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Social Relationships Among Adult Male and Female Baboons. I. Behaviour During Sexual Consortship

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1. During 15 months' observation of a troop of free-ranging baboons, 13 of 16 female sexual cycles included a period of sexual consortship. Sexual consortships were defined in terms of both frequent proximity and exclusive sexual interaction between partners. 2. Female preference, male preference, and female rank were all important in determining the frequency with which specific individuals formed sexual consortships. The Alpha male was preferred by 7 of the 8 adult females, and, as a result, was involved in 10 of the 13 sexual consortships. The subordinate male formed sexual consortships twice when 2 females were swollen simultaneously and once when a female preferred him over the Alpha male. In the former two cases the higher-ranking female consorted with the Alpha male and the lower-ranking female with the subordinate male. In the latter case the Alpha male did not interfere with the subordinate male's sexual consortship. As an indication of male preference, on one occasion both the Alpha and the subordinate male ignored the presents of a fully swollen female, even though she was the only sexually receptive female in the troop at the time. 3. Sexual consortships were formed from 1 to 14 days after the female had become fully swollen, and invariably ended at least one full day before the onset of deturgescence. Sexual consortships ranged in length from 1 to 8 days, with a mean length of 3.5 days. "Successful" sexual consortships (i.e. those which resulted in conception) were more likely than others to be in progress on cycle days D-7, D-6, and D-5. 4. In the days preceding sexual consortship, females were more important than males for both the maintenance of proximity and the initiation of mounts. In contrast, during sexual consortship males were more important for the maintenance of proximity, while females were relatively less responsible for the initiation of mounts. 5. During sexual consortship partners maintained a generally higher rate of mounts with insertion that at other times, and their mounts with insertion were more "clumped" in time. There was no indication, however, of any peak in sexual activity relative to a particular day before the onset of deturgescence. 6. The formation of a sexual consortship did not appear to interrupt a female's social interactions with other animals in the troop. In most cases, however, proximity between females and their offspring increased during the period immediately after consortship had ended. 7. Although rates of female-female aggression were not affected by the formation of sexual consortship, adult females were more likely both to ignore threats from higher-ranking individuals and to be supported by adult males during sexual consortship than at other times.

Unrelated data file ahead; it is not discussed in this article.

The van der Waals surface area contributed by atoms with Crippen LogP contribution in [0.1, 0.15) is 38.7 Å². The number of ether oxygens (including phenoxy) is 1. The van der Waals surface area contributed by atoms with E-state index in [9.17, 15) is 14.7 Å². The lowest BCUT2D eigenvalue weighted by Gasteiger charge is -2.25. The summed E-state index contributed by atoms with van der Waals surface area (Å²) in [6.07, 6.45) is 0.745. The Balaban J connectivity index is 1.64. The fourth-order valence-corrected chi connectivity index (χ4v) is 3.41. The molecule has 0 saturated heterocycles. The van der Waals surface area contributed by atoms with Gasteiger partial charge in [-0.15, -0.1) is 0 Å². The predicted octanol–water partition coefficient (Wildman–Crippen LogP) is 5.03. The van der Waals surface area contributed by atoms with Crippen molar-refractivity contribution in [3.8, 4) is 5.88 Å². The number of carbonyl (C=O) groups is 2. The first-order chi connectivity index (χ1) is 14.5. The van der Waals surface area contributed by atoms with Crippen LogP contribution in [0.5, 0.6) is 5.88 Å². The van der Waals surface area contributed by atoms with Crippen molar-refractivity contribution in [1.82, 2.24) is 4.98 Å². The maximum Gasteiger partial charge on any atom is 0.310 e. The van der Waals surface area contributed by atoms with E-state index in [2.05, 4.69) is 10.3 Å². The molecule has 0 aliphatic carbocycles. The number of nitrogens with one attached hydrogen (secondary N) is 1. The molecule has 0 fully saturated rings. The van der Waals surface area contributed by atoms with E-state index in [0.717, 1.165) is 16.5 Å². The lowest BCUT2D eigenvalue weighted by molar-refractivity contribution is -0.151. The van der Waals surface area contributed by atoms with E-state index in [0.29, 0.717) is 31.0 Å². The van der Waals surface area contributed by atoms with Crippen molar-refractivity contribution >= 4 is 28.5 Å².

Affiliations: 1: (Sub-Department of Animal Behaviour, Madingley, Cambridge, England


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